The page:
Geldof, Mandela and an Unsung Legacy

Live Aid at Philadelphia's JFK Stadium on July 13, 1985. Photo credit: Wikimedia Commons.

Live Aid at Philadelphia’s JFK Stadium on July 13, 1985. Photo credit: Wikimedia Commons.

Singer Bob Geldof started a revolution in the global telecommunications infrastructure in 1985. His production of Live Aid as a philanthropic response to starvation and human devastation in Ethiopia was a turning point in the global competitive and regulatory telecommunications infrastructure we see today. He brought new forces into the relationships between broadcast property owners and the rapidly evolving technological playing field. Geldof made that happen. 

The technological watershed was a long time coming. According to my research, the first satellite television signal was relayed from Europe to the Telstar satellite over North America in 1962. The first national network of satellite television, called Orbita, was created in the Soviet Union in 1967, for rebroadcasting and delivering TV signals to ground downlink stations. ATS-6, the world’s first experimental educational and Direct Broadcast Satellite, was launched in 1974. The first Soviet geostationary satellite to carry Direct-To-Home television, called Ekran, was launched in 1976.

Bob Geldof rocking in 1987. Photo credit: Wikimedia Commons.

Bob Geldof rocking in 1987. Photo credit: Wikimedia Commons.

As for Geldof and Nelson Mandela, the story began when the singer of an Irish rock group called the Boomtown Rats traveled to Ethiopia in 1984 after hearing news reports of a horrific famine that had killed hundreds of thousands of people and threatened to kill millions more. Now, as I remember, the only reason the famine became known to all of us was because Geldof was on his way from some concert or video shoot, and he happened upon this situation with the ability and the tools to videotape mass hunger. His videotape became network news all over the globe, and the Ethiopian famine became a worldwide cause. It led to the Live Aid concert. By the way, nobody had ever heard of Geldof before, so nobody thought he would be able to pull this off.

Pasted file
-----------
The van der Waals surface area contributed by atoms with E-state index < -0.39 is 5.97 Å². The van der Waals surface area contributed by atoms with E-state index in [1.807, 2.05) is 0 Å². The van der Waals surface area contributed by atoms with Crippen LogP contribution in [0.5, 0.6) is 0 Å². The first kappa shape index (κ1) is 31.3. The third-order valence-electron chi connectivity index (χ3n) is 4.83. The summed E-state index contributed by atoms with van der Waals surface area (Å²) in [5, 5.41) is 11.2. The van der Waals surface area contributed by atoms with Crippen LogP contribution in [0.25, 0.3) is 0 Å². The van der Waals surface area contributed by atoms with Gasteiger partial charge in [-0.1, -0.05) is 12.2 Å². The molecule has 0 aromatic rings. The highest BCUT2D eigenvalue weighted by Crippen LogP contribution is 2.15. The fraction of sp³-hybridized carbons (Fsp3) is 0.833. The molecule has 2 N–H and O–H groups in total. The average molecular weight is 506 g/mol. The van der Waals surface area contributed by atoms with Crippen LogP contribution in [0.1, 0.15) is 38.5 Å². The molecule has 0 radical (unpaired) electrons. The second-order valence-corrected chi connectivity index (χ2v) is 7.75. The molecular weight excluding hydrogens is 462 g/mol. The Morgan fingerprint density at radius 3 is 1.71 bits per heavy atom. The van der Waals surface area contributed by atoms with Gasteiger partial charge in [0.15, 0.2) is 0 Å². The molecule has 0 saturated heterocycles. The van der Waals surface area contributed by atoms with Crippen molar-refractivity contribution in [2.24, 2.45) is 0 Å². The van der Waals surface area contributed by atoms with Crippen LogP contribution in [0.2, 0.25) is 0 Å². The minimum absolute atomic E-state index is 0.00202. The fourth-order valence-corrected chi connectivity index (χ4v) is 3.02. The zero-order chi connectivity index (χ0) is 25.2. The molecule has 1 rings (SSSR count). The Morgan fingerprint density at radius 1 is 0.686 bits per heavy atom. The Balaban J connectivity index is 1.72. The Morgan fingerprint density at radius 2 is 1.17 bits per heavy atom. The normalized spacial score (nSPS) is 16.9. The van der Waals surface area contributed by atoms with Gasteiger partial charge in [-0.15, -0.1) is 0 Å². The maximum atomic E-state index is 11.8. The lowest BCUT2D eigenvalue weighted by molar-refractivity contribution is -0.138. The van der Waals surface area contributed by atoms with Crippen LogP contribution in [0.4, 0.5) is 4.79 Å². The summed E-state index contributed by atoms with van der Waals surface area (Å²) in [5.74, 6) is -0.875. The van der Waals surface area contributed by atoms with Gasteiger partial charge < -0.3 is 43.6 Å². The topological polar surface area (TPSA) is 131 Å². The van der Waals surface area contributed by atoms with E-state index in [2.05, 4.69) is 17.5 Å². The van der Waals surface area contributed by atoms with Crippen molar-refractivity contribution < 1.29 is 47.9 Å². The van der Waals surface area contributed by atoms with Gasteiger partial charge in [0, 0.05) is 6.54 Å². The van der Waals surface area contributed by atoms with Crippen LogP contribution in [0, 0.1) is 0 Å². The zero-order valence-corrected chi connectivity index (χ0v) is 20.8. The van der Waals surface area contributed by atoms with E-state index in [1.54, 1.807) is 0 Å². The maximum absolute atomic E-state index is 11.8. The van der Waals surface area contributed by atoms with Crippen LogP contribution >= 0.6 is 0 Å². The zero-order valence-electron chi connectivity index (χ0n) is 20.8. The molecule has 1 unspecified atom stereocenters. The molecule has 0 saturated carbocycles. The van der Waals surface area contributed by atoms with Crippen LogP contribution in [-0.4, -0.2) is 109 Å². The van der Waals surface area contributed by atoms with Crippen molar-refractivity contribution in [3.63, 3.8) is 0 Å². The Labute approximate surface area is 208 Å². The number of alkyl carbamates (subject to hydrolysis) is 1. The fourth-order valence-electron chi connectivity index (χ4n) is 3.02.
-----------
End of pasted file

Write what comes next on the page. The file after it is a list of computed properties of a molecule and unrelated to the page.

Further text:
Upon his return to London, Geldof called Britain’s and Ireland’s top pop artists to record a single to benefit Ethiopian famine relief. “Do They Know It’s Christmas?” was written by Geldof and Ultravox singer Midge Ure and performed by Band Aid, an ensemble that featured Culture Club, Duran Duran, Phil Collins, U2, Wham! and others. It was the best-selling single in Britain and raised more than $10 million.

“Do They Know It’s Christmas?” was also a number-one hit in the United States and inspired U.S. pop artists to come together and perform “We Are the World,” written by Michael Jackson and Lionel Ritchie. USA for Africa, as the U.S. ensemble was known, featured Jackson, Ritchie, Geldof, Harry Belafonte, Bob Dylan, Cyndi Lauper, Paul Simon, Bruce Springsteen, Tina Turner and Stevie Wonder, among many others. That single raised $44 million. (For more on all of this, read the History Channel article on Geldof and Ethiopia.)

With Live Aid and his music, Geldof pulled together international television downlinks in multiple countries; navigated broadcast rules, treaties and legal agreements; and turned competitors into collaborators. Pulling together ABC, CBS and NBC alone was a miracle because the big three broadcasters are arch competitors. And to do it all in a matter of weeks was considered downright impossible; not to mention that Geldof, at that time, was hardly a household name.  

What is more important, however, is how the energy created in the 1980s led from “We Are the World” to a series of songs about Mandela. Artists like Paul Simon gave music to the movement to free the political prisoner and resulted in a series of globally distributed concerts before Mandela’s release from jail. Thanks to Geldof and the musical champions of Mandela’s cause, a fractured broadcast industry was brought together and able to beam messages of hope and freedom.

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